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Cytokine. 2010 Feb;49(2):141-7. doi: 10.1016/j.cyto.2009.11.012. Epub 2009 Dec 16.

Local serum levels of vascular endothelial growth factor in infantile hemangioma: intriguing mechanism of endothelial growth.

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Department of Pediatric Surgery & Oncology, Medical University of Lodz, 91-738 Lodz, Poland.


The pathogenesis of hemangiomas still remains poorly understood. Dysregulation of angiogenesis has been proposed to play a central role in hemangioma pathogenesis. The aim of our study was to determine the peripheral and local serum levels of VEGF in patients with hemangiomas and vascular malformations.


The study group consisted of 52 children with infantile hemangioma (33 with proliferative lesions, 19 with involuting lesions), 14 children with vascular malformations and 36 healthy children. VEGF serum levels were analyzed by an ELISA assay and the values between the groups were compared.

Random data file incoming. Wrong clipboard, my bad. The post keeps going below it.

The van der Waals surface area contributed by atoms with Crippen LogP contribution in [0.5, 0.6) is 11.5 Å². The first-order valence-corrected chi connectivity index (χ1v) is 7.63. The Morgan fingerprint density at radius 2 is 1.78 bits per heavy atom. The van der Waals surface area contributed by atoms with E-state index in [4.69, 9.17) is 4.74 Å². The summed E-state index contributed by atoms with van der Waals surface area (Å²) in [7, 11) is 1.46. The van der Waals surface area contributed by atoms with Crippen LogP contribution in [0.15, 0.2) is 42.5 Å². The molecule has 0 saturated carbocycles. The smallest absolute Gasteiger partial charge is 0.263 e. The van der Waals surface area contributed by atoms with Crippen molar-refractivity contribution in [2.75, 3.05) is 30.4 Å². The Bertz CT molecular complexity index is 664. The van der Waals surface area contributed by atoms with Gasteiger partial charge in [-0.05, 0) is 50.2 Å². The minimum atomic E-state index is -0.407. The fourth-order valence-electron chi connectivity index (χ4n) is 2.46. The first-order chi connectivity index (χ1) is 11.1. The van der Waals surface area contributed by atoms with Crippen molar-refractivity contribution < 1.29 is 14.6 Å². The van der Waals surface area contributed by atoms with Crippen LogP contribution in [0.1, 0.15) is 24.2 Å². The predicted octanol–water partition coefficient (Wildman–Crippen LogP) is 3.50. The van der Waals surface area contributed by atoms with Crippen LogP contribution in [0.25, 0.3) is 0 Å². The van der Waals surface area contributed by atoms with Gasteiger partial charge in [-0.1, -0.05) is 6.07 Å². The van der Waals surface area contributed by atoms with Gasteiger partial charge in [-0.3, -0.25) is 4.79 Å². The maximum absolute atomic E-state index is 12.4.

The serum peripheral VEGF concentrations in children with proliferative hemangiomas were significantly higher than in patients with involuting hemangiomas, vascular malformations and controls. There was no correlation between the measured cytokine level, hemangioma size, and the age of the patients. The local serum VEGF levels in 29 children with hemangiomas were distinctly lower than in the peripheral blood, both in 20 proliferating hemangiomas (p<0.0001) and 9 involuting ones (p=0.007); and the difference between females and males was non-significant (NS p=0.06).


(1) VEGF serum levels vary in the different phases of hemangioma growth and may help to distinguish hemangiomas from vascular malformations; (2) obtained local results may support the intrinsic theory of endothelial cell proliferation in hemangiomas.

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